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Every school has a nurse to keep students healthy and ready to learn
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Paula Sawyer, a nurse at Gainesville High School, helps cheerleader Stephanie Reyes, who is allergic to bees, after she was stung by a wasp. Reyes' friend Jailyn Cade, also a cheerleader, watches in the corner. Even in the summer, Sawyer sees students who need medical attention when events and camps are held at the school. - photo by David Barnes

School nurses help when an illness, injury or chronic condition affects a student’s ability to learn.

Each school in the Hall County and Gainesville districts have a school nurse on hand to help with a variety of needs. There are also other nurses that help students who need more detailed attention.

Mamie Coker, health services coordinator for Hall County Schools, said school nurses “help keep students healthy and in the classroom allowing them to be better learners.”

In 2016-17, the nurses in Hall dealt with 106,700 student health issues, which included illnesses, injuries and administering medications for ongoing and chronic medical issues. Coker said 98 percent of those students were able to go back to class.

“Many students do not have a medical home, and it is the school nurse who assists the families to  get needed medical care,” she said. “It is very common for a student to come in to see the nurse and say, ‘My mama told me to come see you because she can't take off and lose her job.’"

Coker cited one student who kept coming to a school clinic with “a fast heart rate.”

“The student had been seen by her family doctor and was told her fast heart rate was due to anxiety,” she said. “The school nurse, upon assessment over several days, thought there was something more and urged the parents and helped them get an appointment with a pediatrician cardiologist.” The student was diagnosed with a medical issue that was then corrected.

Two other times, Coker said school nurses noticed that “something was not right” with a student and encouraged medical followups that led to diagnoses of cancer.

In addition to dealing with students who are not feeling well, school nurses also provide help to the more than 20 percent of Hall students diagnosed with chronic illnesses such as asthma, diabetes, severe life-threatening allergies and seizures. Type 1 diabetes has grown among Hall students from five in 2001 to 130 in 2017. Type 1 diabetics get help with management of the condition, including making sure they take insulin as needed.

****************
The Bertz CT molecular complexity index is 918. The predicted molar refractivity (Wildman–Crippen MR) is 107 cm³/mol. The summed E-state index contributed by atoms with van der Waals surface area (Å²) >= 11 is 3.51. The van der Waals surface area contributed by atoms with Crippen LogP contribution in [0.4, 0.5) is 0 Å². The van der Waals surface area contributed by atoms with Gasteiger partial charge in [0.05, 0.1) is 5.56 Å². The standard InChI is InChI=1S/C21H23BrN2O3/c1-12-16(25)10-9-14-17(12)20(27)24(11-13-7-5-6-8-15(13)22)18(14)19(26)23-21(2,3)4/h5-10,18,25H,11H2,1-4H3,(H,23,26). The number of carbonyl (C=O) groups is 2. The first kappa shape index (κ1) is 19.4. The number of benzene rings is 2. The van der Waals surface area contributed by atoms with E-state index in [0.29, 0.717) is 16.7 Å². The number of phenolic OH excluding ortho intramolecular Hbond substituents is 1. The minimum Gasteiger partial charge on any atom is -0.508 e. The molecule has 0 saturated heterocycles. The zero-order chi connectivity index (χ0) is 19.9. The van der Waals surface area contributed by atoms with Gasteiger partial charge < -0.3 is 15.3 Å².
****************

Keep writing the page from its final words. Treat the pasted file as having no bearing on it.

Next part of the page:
Paula Sawyer, the school nurse at Gainesville High School and supervisor for all the nurses in that school system, said nurses see between 15-60 students each day.

“The higher numbers are usually seen during flu or allergy season,” Sawyer said. “Every day has some of the same scheduled procedures, but each day also brings something new and different to the table. Most days begin the minute the nurse arrives on campus.

“Some students get off the bus or out of the car and come straight to the clinic,” she added. “They may have been feeling badly at home, but the parent will tell them to go on to school and ‘see how you feel’ or ‘just go see the nurse when you get there.’ The nurse will assess the student and contact the parent if the student needs to go home. Sometimes, that can be difficult, as the parent will have already left for work or might not have transportation to come and pick up their child.”

Nurses also provide training for teachers and staff so they can help students with specific medical conditions, Sawyer said.  

“School nurses are the liaison between the student, parent, teacher, administration and health care provider of the student, and as a team we put a plan of care in place to provide a healthy learning environment for that student,” she said.” When a student feels well, they are better learners.”

Sawyer said common complaints are stomach aches, headaches, cold symptoms, nosebleeds, allergic reactions, playground and gym class injuries.

“On occasion, we will see a student with head lice, something that freaks out parents and teachers but is really not a dangerous condition but more of a nuisance,” she said. “We are constantly attempting to educate families about head lice, and that it does not always originate in the school but anywhere. It's just that teachers and school nurses are usually the first ones to recognize it and contact the parent about it.”

Sawyer said some people seem to see school nursing jobs as a lesser field of nursing.

“It is simply not true,” she said. “I learn something new everyday in school nursing.  I probably have more stress than I ever had in hospital nursing — as you are really the sole health care provider in your school of over 2,000 patients.”


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